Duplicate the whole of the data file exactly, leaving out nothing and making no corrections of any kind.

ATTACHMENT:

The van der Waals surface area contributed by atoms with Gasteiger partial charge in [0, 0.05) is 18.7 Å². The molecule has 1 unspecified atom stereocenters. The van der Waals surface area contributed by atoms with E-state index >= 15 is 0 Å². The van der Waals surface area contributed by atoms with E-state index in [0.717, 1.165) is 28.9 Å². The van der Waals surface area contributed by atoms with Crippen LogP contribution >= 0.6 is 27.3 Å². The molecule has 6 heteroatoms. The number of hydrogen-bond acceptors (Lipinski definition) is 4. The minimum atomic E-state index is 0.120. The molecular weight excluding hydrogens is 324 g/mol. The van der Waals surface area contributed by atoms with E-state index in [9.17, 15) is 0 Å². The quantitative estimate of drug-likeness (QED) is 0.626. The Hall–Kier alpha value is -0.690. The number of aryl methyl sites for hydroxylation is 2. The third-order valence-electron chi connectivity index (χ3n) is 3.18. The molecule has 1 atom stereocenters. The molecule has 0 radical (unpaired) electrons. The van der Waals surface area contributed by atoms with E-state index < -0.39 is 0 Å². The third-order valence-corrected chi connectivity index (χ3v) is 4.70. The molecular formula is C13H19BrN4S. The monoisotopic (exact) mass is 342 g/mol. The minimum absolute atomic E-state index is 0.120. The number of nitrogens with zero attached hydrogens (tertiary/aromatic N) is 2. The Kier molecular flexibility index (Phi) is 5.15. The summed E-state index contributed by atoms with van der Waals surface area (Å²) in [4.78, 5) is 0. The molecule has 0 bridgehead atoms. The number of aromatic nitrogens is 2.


The van der Waals surface area contributed by atoms with Gasteiger partial charge in [0, 0.05) is 18.7 Å². The molecule has 1 unspecified atom stereocenters. The van der Waals surface area contributed by atoms with E-state index >= 15 is 0 Å². The van der Waals surface area contributed by atoms with E-state index in [0.717, 1.165) is 28.9 Å². The van der Waals surface area contributed by atoms with Crippen LogP contribution >= 0.6 is 27.3 Å². The molecule has 6 heteroatoms. The number of hydrogen-bond acceptors (Lipinski definition) is 4. The minimum atomic E-state index is 0.120. The molecular weight excluding hydrogens is 324 g/mol. The van der Waals surface area contributed by atoms with E-state index in [9.17, 15) is 0 Å². The quantitative estimate of drug-likeness (QED) is 0.626. The Hall–Kier alpha value is -0.690. The number of aryl methyl sites for hydroxylation is 2. The third-order valence-electron chi connectivity index (χ3n) is 3.18. The molecule has 1 atom stereocenters. The molecule has 0 radical (unpaired) electrons. The van der Waals surface area contributed by atoms with E-state index < -0.39 is 0 Å². The third-order valence-corrected chi connectivity index (χ3v) is 4.70. The molecular formula is C13H19BrN4S. The monoisotopic (exact) mass is 342 g/mol. The minimum absolute atomic E-state index is 0.120. The number of nitrogens with zero attached hydrogens (tertiary/aromatic N) is 2. The Kier molecular flexibility index (Phi) is 5.15. The summed E-state index contributed by atoms with van der Waals surface area (Å²) in [4.78, 5) is 0. The molecule has 0 bridgehead atoms. The number of aromatic nitrogens is 2.